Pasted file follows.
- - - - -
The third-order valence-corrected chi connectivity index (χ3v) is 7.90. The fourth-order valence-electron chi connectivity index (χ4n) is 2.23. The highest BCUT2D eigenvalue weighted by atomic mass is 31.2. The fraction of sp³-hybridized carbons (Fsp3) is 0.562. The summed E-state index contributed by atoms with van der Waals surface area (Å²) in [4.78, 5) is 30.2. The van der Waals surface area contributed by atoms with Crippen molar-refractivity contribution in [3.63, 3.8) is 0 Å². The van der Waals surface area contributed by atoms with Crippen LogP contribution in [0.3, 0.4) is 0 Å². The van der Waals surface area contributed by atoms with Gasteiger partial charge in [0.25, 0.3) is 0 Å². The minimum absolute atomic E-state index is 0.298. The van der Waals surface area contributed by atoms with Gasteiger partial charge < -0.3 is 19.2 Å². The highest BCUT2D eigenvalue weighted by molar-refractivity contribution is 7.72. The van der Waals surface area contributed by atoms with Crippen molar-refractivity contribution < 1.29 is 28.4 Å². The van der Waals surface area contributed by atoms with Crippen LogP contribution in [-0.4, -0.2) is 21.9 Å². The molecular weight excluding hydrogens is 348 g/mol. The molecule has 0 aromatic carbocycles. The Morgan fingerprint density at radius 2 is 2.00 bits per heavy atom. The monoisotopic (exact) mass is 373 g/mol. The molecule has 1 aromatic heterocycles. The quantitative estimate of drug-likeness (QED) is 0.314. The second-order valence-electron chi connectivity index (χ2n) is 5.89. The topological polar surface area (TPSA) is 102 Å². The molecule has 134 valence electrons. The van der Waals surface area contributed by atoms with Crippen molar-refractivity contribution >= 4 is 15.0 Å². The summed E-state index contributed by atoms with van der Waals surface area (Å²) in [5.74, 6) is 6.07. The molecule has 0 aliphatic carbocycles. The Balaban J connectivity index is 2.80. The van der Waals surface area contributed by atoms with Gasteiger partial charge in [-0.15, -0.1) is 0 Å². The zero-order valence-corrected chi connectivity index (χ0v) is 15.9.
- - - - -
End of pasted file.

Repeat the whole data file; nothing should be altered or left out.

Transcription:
The third-order valence-corrected chi connectivity index (χ3v) is 7.90. The fourth-order valence-electron chi connectivity index (χ4n) is 2.23. The highest BCUT2D eigenvalue weighted by atomic mass is 31.2. The fraction of sp³-hybridized carbons (Fsp3) is 0.562. The summed E-state index contributed by atoms with van der Waals surface area (Å²) in [4.78, 5) is 30.2. The van der Waals surface area contributed by atoms with Crippen molar-refractivity contribution in [3.63, 3.8) is 0 Å². The van der Waals surface area contributed by atoms with Crippen LogP contribution in [0.3, 0.4) is 0 Å². The van der Waals surface area contributed by atoms with Gasteiger partial charge in [0.25, 0.3) is 0 Å². The minimum absolute atomic E-state index is 0.298. The van der Waals surface area contributed by atoms with Gasteiger partial charge < -0.3 is 19.2 Å². The highest BCUT2D eigenvalue weighted by molar-refractivity contribution is 7.72. The van der Waals surface area contributed by atoms with Crippen molar-refractivity contribution < 1.29 is 28.4 Å². The van der Waals surface area contributed by atoms with Crippen LogP contribution in [-0.4, -0.2) is 21.9 Å². The molecular weight excluding hydrogens is 348 g/mol. The molecule has 0 aromatic carbocycles. The Morgan fingerprint density at radius 2 is 2.00 bits per heavy atom. The monoisotopic (exact) mass is 373 g/mol. The molecule has 1 aromatic heterocycles. The quantitative estimate of drug-likeness (QED) is 0.314. The second-order valence-electron chi connectivity index (χ2n) is 5.89. The topological polar surface area (TPSA) is 102 Å². The molecule has 134 valence electrons. The van der Waals surface area contributed by atoms with Crippen molar-refractivity contribution >= 4 is 15.0 Å². The summed E-state index contributed by atoms with van der Waals surface area (Å²) in [5.74, 6) is 6.07. The molecule has 0 aliphatic carbocycles. The Balaban J connectivity index is 2.80. The van der Waals surface area contributed by atoms with Gasteiger partial charge in [-0.15, -0.1) is 0 Å². The zero-order valence-corrected chi connectivity index (χ0v) is 15.9.